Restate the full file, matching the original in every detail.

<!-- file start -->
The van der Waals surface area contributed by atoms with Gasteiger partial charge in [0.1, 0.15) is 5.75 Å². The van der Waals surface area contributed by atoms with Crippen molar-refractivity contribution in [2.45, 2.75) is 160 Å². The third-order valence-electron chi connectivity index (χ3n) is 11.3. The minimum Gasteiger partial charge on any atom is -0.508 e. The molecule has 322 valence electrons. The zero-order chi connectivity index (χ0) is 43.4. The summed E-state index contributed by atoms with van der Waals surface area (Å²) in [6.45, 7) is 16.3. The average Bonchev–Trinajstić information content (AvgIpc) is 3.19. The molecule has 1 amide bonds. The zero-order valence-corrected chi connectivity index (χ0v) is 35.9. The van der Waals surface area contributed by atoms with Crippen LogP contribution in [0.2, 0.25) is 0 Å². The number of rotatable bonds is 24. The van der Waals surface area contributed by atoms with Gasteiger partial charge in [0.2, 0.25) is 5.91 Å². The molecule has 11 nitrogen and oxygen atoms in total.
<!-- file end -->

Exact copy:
The van der Waals surface area contributed by atoms with Gasteiger partial charge in [0.1, 0.15) is 5.75 Å². The van der Waals surface area contributed by atoms with Crippen molar-refractivity contribution in [2.45, 2.75) is 160 Å². The third-order valence-electron chi connectivity index (χ3n) is 11.3. The minimum Gasteiger partial charge on any atom is -0.508 e. The molecule has 322 valence electrons. The zero-order chi connectivity index (χ0) is 43.4. The summed E-state index contributed by atoms with van der Waals surface area (Å²) in [6.45, 7) is 16.3. The average Bonchev–Trinajstić information content (AvgIpc) is 3.19. The molecule has 1 amide bonds. The zero-order valence-corrected chi connectivity index (χ0v) is 35.9. The van der Waals surface area contributed by atoms with Crippen LogP contribution in [0.2, 0.25) is 0 Å². The number of rotatable bonds is 24. The van der Waals surface area contributed by atoms with Gasteiger partial charge in [0.2, 0.25) is 5.91 Å². The molecule has 11 nitrogen and oxygen atoms in total.